In cases where no default value is sensible, the only option is to throw an exception, as opposed to a normal return value, back to the calling method in the hope that this method might know what to do to handle the error. Ultimately, the programmer might not know what to do at any point in the program, in which case all the programmer can do is display an error message to the user. You will explore how to throw exceptions between methods after the next exercise.

In more complex cases, you may need to handle multiple types of exception separately. You can attach multiple catch blocks to a single try block as shown in the following example:

try {
 //code which may generate multiple types of exception
} catch (TypeAException a) {
 //handle TypeAException here
} catch (TypeBException b) {
 //handle TypeBException here

The error handling you provided in the Repeat class above works well for the small example at hand, but passing around strings containing messages for the user is cumbersome and messy. As you have already seen for Integer.parseInt, Java provides a mechanism for passing exceptions (as opposed to return values) between methods. In Java terminology, we say that a method throws an exception. For example, the Integer.parseInt method throws an exception of type NumberFormatException.

To throw an exception you use the keyword throw. If the exception is thrown inside the body of a try-catch block, execution passes to the first line of the catch body which catches an exception of the appropriate type. If the call to throw is not contained within the body of a try-catch block, then the exception is propagated back to the method which invoked the current method, and so on recursively, until an enclosing try-catch block is found. If no try-catch block exists, then the java runtime halts the program and prints a stack trace, just as we saw earlier. Here is an example:


class ExceptionTest {
 public static void main(String[] args) {
  try {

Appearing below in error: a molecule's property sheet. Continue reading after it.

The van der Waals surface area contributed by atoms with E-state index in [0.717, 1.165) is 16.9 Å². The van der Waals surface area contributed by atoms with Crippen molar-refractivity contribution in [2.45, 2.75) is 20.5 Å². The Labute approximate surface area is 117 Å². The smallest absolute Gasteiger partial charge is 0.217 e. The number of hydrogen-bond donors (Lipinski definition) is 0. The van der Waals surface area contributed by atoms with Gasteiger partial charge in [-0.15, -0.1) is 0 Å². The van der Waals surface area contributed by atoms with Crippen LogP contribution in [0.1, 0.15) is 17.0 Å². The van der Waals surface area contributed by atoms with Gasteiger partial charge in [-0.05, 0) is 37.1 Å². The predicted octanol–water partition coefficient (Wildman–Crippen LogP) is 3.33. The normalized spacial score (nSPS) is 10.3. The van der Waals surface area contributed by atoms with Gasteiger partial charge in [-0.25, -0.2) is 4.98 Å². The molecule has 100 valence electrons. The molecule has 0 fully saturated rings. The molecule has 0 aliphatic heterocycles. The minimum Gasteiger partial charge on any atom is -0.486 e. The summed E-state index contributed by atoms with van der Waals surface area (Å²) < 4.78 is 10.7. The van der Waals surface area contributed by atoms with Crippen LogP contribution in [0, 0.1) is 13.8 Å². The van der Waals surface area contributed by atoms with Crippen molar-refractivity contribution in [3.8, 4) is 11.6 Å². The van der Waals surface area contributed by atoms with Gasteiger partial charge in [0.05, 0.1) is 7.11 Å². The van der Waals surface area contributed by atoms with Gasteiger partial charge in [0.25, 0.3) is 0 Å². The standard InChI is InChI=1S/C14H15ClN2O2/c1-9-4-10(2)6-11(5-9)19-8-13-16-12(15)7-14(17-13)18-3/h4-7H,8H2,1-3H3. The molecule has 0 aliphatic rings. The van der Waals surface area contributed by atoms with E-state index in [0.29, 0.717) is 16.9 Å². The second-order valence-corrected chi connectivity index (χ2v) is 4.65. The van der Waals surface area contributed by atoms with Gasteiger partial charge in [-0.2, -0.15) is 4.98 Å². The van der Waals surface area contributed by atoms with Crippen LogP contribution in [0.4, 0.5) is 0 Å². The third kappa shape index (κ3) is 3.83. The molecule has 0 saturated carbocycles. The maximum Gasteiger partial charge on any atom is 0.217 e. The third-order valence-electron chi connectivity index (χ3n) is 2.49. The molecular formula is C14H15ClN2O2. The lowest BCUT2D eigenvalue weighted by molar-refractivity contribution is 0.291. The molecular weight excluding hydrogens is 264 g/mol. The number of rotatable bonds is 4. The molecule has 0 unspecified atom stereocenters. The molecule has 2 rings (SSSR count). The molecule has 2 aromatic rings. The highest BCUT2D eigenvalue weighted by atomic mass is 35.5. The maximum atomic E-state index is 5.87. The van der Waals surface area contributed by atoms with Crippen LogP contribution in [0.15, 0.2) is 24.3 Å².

} catch (Exception e) {

 public static void a() throws Exception {

 public static void b() throws Exception {
  if (1+2+3==6)
   throw new Exception("1");

In the above example you should have noticed that methods a and b have an extra phrase throws Exception appended on the end of the method prototype. This phrase is required, and informs the programmer and the Java compiler that this method may throw an exception of type Exception. If you forget to type throws Exception, then you will get a compile error; you may like to temporarily delete the phrase from your copy of ExceptionTest to see the compile error.

A new exception can be defined by creating a new class and declaring that it is of type Exception. For example the following code snippet creates a new exception called PatternFormatException:


public class PatternFormatException extends Exception {


This code should be placed in a file called inside a suitable directory structure to match the package declaration, just as you would do for any other class in Java. You can place methods and fields inside PatternFormatException, just as you would in other Java classes. The syntax "extends Exception" indicates that PatternFormatException is of type Exception. This is an example of inheritance in Java; you will learn more about inheritance in Workbook 5. In this workbook we will limit use of inheritance to the creation of new types of exception as shown above.

As you saw in the example above, if you throw a PatternFormatException inside a method body and do not enclose the use of throw inside a try-catch block, you should append "throws PatternFormatException" on to the end of the method prototype. A method can throw more than one type of exception, in which case the method prototype should include a comma separated list of exceptions, such as "throws PatternFormatException, NumberFormatException".

Java actually supports two types of exception: checked exceptions and unchecked exceptions, and some of the common exceptions in Java, such as NumberFormatException, are unchecked exceptions. A piece of code which may potentially throw a checked exception must either catch it in a try-catch block or declare that the method body may throw the exception; an unchecked exception does not need to be caught or declared thrown. When defining your own exceptions it is generally good programming practise to use checked exceptions (by inheriting from Exception as shown earlier), and you should do so in all cases in this course.

Reading data from files and websites